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63% of U.S. consumers are willing to pay more to have seats blocked—here are the airline policies on this

Many airlines instituted blocking middle seats to increase safety for passengers amid the coronavirus, but some have already stopped. Here's a roundup of airline policies.

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Consumer spending continues to be affected by the coronavirus, and many Americans have canceled or postponed upcoming travel plans. Major airlines have incurred the brunt of the impact, with many receiving bailouts from the government.

But one thing that could be a win-win for both consumers and airlines is increased health and safety measures. In fact, 63% of U.S. consumers are willing to pay extra to have every other seat free on a plane.

That's according to Amex Trendex, a new monthly poll from American Express that tracks how consumers, small businesses and merchants feel about spending, saving, traveling and other aspects of life during the coronavirus. 

Airlines haven't officially started charging more for safety measures, but many have blocked middle seats during flights to increase safety for passengers.

Some airlines, like American, have already stopped this practice, making some consumers wonder if they'd be willing to pay to bring it back. However, JetBlue and Delta are among airlines that continue to block middle seats with no additional fees. 

U.S. airline policies on blocking middle seats

If you're looking to book a flight, consider which airlines have increased safety measures in place. Here's a roundup of the major airlines' policies on blocking middle seats.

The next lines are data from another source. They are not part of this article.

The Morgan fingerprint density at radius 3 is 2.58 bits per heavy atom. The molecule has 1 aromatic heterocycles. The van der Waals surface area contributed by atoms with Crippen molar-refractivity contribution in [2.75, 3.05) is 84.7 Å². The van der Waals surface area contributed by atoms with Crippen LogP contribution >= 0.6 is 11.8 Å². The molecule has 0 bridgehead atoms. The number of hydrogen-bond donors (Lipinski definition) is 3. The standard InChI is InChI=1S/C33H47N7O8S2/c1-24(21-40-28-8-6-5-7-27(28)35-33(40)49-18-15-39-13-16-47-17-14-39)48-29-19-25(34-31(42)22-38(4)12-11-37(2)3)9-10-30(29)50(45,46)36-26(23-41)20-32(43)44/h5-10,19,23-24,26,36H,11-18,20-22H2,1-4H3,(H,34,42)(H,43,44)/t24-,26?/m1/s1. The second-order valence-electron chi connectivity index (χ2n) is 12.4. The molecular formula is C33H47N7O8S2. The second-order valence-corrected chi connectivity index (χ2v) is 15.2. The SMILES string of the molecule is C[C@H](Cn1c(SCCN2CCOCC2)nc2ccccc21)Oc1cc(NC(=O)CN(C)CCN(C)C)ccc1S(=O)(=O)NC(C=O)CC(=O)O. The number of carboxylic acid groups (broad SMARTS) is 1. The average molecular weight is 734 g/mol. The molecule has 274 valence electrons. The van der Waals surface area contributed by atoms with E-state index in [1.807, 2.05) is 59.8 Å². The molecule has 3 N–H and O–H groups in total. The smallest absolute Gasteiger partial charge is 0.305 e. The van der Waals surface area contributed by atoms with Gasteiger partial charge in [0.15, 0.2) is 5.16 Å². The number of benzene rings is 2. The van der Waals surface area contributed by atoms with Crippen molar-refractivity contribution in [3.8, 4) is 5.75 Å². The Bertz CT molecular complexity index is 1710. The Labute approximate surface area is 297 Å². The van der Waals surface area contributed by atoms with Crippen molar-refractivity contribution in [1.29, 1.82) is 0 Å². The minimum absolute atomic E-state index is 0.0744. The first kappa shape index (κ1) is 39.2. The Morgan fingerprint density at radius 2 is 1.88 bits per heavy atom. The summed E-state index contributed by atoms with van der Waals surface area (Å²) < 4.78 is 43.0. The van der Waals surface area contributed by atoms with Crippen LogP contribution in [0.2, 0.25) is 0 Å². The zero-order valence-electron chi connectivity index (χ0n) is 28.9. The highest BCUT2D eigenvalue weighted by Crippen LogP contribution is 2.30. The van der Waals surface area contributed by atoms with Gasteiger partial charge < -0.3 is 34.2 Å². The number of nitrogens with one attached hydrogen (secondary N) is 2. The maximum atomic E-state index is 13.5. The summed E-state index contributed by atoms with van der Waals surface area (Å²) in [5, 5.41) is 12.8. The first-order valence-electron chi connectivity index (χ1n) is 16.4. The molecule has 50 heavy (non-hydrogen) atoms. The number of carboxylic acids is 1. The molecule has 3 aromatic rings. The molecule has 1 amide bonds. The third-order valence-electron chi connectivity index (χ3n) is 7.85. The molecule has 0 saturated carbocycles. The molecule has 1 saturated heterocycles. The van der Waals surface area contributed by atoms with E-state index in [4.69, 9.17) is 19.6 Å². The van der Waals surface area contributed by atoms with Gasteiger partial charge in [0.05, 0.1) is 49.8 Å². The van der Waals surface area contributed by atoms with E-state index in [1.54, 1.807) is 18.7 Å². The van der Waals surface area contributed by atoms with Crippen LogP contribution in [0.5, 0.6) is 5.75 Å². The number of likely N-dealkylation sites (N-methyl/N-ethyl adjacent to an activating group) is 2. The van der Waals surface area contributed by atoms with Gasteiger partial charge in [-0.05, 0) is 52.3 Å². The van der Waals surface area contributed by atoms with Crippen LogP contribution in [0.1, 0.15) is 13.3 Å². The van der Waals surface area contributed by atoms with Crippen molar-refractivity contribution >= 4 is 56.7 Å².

Alaska Airlines

Through October 31, Alaska Airlines is limiting the number of guests on their flights and blocking seats, however there may be events where this isn't possible, such as accommodating passengers on canceled flights. Guests traveling together can ask gate agents to sit together and may be reassigned seats. Learn more about Alaska's safety procedures.

American Airlines

As of July 1, American Airlines stopped blocking middle seats and is booking at full capacity. Learn more about American's safety procedures.

Delta Air Lines

Through September 30, middle seats will continue to be shown as unavailable or not assignable when selecting seats on Delta flights. Plus the seat next to you will automatically be blocked after your reservation is completed. If your party is three or more people, you still have the option to book seats together, including middle seats. Learn more about Delta's safety procedures.

Frontier Airlines

Frontier Airlines doesn't have any information on seating policies on their site. Learn more about Frontier's safety procedures.

Hawaiian Airlines

Hawaiian Airlines is currently preventing the booking of middle seats on aircrafts, currently with no end date. Families and guests traveling together can see a gate agent to discuss options to sit in the same row. Learn more about Hawaiian's safety procedures.

JetBlue Airways

Through October 15, JetBlue is blocking middle seats on larger aircrafts and most aisle seats on smaller aircraft for passengers not traveling together. Learn more about JetBlue's safety procedures.

Southwest Airlines

Through at least October 31, middle seats on Southwest Airlines flights will continue to be blocked. If you're traveling with guests, you can ask a gate agent to be seated together. Learn more about Southwest's safety procedures.

Spirit Airlines

Spirit is no longer blocking middle seats and flying at max capacity. Learn more about Spirit's safety procedures.

United Airlines

United is no longer blocking middle seats and instead booking all flights to capacity. Learn more about United's safety procedures.

Bottom line

Editorial Note: Opinions, analyses, reviews or recommendations expressed in this article are those of the Select editorial staff’s alone, and have not been reviewed, approved or otherwise endorsed by any third party.
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